Credit: George Danby

The BDN Opinion section operates independently and does not set newsroom policies or contribute to reporting or editing articles elsewhere in the newspaper or on

Ted Nugent is a rock musician and an avid outdoorsmen and hunter. He currently serves as the spokesperson for Hunter Nation.

It seems like every time you turn on the TV there’s another bombshell ruling by the courts sending shockwaves across our country. But there is one big case currently brewing in Maine that you probably haven’t heard much about. This case, which could have a bigtime impact on the state’s economy, conservation efforts and outdoorsmen and women, deserves to be examined further.

This all started less than a year ago when voters in Maine overwhelmingly supported a change to the state’s Constitution that ensured every Mainer would have a “right to food.” The amendment laid out that all residents have an “unalienable right to grow, raise, harvest, produce and consume the food of their own choosing.”

What does that amendment really mean, though? Well, in plain talk, I believe it means that food shouldn’t be denied to anyone. After its passage, Mainers now have a constitutional right to grow, raise and harvest food to provide for their families.

All-in-all, the amendment seems pretty self-explanatory. Granting residents a clear constitutional right to harvest food shouldn’t be all that controversial, right?

Guess again.

Since this new amendment took hold, a group of concerned sportsmen filed a lawsuit contending their constitutional rights to harvesting food were being denied. How, you ask? Thanks solely to Maine’s archaic ban on Sunday hunting.

We know that hunters in Maine are plentiful and spend big bucks to harvest game. According to the most recent numbers from the Sportsman’s Alliance, more than 150,000 hunters contribute upwards of $307 million each year to the state’s economy. Imagine how much greater those figures might be if hunting were permitted on Sundays.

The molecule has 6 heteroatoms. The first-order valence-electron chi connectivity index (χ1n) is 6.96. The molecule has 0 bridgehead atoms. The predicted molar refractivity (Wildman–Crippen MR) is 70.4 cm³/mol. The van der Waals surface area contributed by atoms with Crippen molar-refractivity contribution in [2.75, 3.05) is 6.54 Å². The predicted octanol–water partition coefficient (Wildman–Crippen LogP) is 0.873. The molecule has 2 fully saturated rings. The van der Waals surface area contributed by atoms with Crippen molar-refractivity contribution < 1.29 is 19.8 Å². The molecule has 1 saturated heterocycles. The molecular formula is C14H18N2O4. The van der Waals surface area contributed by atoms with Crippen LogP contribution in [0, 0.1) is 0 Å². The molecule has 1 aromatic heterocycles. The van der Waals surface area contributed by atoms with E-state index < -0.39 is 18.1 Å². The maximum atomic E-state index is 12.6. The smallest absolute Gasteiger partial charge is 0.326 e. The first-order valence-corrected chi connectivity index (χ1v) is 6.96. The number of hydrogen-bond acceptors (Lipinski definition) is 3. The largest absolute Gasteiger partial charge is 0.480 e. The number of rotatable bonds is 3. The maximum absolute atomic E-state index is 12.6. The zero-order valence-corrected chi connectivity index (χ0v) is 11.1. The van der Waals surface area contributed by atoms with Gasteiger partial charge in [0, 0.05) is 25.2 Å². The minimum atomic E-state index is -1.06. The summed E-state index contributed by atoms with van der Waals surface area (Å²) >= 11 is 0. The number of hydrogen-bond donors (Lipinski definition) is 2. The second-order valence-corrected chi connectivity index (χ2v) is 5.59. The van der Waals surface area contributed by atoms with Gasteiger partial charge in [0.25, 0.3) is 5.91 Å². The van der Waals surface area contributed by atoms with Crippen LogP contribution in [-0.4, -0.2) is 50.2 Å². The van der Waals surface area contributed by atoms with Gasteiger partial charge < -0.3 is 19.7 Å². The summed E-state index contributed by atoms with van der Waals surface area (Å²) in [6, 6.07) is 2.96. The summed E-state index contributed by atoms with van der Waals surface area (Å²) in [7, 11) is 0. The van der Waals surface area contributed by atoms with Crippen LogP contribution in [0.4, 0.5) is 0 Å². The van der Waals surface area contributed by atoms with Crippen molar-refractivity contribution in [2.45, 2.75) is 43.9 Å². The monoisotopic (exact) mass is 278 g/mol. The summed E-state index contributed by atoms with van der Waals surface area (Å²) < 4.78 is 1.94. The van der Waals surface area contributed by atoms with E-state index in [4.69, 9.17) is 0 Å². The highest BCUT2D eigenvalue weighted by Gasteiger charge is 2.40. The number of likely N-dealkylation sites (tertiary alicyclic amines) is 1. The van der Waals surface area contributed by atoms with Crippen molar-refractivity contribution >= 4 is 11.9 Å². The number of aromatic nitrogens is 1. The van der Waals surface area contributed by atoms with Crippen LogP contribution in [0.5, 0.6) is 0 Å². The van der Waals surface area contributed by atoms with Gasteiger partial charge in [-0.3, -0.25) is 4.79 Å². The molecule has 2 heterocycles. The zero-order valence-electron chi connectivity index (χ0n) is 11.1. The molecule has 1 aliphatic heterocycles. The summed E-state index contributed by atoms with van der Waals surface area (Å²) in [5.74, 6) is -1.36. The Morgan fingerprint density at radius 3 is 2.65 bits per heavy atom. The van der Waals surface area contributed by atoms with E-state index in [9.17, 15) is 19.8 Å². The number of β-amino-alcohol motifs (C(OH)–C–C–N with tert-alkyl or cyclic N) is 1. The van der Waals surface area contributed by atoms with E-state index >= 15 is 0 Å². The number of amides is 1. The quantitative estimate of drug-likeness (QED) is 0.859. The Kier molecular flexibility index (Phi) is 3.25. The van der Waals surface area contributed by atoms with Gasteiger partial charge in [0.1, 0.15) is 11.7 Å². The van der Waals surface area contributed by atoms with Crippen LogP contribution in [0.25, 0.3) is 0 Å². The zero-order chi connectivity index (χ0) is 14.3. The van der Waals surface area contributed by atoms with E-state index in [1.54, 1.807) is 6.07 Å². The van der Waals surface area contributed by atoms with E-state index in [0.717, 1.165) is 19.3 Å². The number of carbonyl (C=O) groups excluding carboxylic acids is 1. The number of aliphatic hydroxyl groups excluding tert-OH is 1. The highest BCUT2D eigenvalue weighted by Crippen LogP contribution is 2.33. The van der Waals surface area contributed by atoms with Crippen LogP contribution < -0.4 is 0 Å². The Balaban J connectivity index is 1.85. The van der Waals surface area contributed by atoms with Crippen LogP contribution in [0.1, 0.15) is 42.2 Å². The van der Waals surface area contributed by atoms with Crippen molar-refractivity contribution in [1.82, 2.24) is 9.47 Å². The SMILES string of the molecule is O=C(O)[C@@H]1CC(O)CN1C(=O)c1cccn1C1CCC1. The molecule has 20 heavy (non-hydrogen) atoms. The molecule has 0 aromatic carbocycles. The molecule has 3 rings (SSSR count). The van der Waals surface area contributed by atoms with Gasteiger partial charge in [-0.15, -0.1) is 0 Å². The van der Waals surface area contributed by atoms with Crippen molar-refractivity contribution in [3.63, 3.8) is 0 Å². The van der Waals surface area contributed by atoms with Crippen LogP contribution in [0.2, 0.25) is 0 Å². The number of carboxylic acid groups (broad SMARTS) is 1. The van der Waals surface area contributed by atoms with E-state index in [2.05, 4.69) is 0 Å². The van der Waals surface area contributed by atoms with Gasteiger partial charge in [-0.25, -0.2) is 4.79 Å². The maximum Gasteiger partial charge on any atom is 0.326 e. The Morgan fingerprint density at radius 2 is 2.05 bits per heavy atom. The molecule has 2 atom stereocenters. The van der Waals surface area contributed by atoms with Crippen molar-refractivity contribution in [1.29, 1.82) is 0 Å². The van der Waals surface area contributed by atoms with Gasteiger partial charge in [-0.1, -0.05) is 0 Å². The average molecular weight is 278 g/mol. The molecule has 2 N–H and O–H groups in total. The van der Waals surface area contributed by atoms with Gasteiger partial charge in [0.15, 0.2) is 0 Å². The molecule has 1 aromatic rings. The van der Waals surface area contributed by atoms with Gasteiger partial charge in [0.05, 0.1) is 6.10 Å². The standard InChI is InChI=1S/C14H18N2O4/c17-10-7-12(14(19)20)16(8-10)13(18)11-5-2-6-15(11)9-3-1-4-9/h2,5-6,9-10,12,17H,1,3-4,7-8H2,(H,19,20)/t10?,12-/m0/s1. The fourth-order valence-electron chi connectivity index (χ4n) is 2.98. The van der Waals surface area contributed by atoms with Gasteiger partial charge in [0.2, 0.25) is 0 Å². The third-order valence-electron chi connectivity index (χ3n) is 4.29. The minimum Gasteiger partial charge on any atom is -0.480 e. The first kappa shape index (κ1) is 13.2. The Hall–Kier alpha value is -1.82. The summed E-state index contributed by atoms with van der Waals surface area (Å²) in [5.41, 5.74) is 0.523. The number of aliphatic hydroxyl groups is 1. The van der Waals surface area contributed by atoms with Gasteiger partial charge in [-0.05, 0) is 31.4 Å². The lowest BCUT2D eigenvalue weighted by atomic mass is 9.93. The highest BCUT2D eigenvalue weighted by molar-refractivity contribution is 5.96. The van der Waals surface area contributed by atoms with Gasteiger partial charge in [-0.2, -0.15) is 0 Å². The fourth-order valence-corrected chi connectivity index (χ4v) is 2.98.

What should be a slam dunk of a court case for these concerned hunters has hit the most unexpected roadblock: Maine Attorney General Aaron Frey.

Recently, Frey intervened in this commonsense suit, using the most perplexing of arguments. In documents filed with the court, Frey argued that “hunting” does not equate to “harvesting.” As the top legal official in the entire state, I believe Frey is splitting hairs over the definition of “harvesting.” (There’s a reason I’m not a big fan of lawyers).

At the risk of being blunt, Frey’s argument is about as ripe as a pile of fresh moose scat. You and I both know that a constitutional right to food doesn’t really give a darn what day of the week it is. Constitutional rights apply 365 days a year, seven days a week – Sundays included!

Simply put, hunting is a key component in providing food for one’s family. As a right now protected by Maine’s Constitution, the attorney general should be fighting for expanded food access for his constituents, not against it.